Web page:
The platform projects that the national average will be $3.68 on Thanksgiving Day.
That’s better than a few months ago, when the average U.S. gas price passed the $5 mark, but about 30 cents higher than last Thanksgiving.
Despite gas prices, 20% more Americans are planning to travel for Thanksgiving in 2022, according to GasBuddy. AAA predicts 54.6 million people will travel 50 miles or more, which is also an increase of 1.5% over 2021.
About 23% of those who responded to GasBuddy’s Thanksgiving survey plan on spending one to three hours in the car.
According to AAA’s metrics, this year could be the third busiest for Thanksgiving travel since the association started tracking in 2003.
“It has been a dizzying year at the pump, with motorists likely feeling nauseous not from the eggnog, but from the roller coaster ride at the pump with record gasoline prices earlier this year, which have fallen significantly since midsummer,” Patrick De Haan, head of petroleum analysis at GasBuddy, said in a statement. “Americans, however, are proving that while we’ll openly complain about high gas prices, most of us aren’t deterred from taking to the highways to observe Thanksgiving with those that matter most to us.”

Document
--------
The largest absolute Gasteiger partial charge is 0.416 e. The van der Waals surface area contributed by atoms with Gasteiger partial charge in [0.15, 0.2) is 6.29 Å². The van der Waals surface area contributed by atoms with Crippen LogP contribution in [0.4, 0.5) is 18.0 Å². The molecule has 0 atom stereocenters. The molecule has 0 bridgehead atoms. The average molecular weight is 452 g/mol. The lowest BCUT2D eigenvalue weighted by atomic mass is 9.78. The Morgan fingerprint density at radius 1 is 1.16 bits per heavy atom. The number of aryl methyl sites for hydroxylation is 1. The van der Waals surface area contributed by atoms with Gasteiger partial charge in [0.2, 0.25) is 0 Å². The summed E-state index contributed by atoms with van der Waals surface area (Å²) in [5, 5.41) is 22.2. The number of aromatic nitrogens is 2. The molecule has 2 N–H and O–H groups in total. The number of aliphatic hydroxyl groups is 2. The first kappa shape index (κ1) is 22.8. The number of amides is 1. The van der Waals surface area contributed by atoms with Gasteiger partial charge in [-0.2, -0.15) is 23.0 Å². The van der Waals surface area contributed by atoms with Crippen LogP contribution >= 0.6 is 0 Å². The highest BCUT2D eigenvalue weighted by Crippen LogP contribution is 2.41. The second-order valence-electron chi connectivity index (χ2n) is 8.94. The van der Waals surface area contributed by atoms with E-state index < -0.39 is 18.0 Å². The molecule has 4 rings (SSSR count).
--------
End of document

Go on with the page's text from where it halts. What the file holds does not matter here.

The busiest travel days on the nation’s highways are between 11 a.m. and 2 p.m. the Wednesday before Thanksgiving, and the Friday after between 8 a.m. and 11 a.m., GasBuddy said.
Regardless of the mode of transportation people use to get to their loved ones this season, Paula Twidale, AAA’s senior vice president of travel, said they can expect crowds.
“With travel restrictions lifted and more people comfortable taking public transportation again, it’s no surprise buses, trains and cruises are coming back in a big way,” she said. “If your schedule is flexible, consider off-peak travel times during the holiday rush.”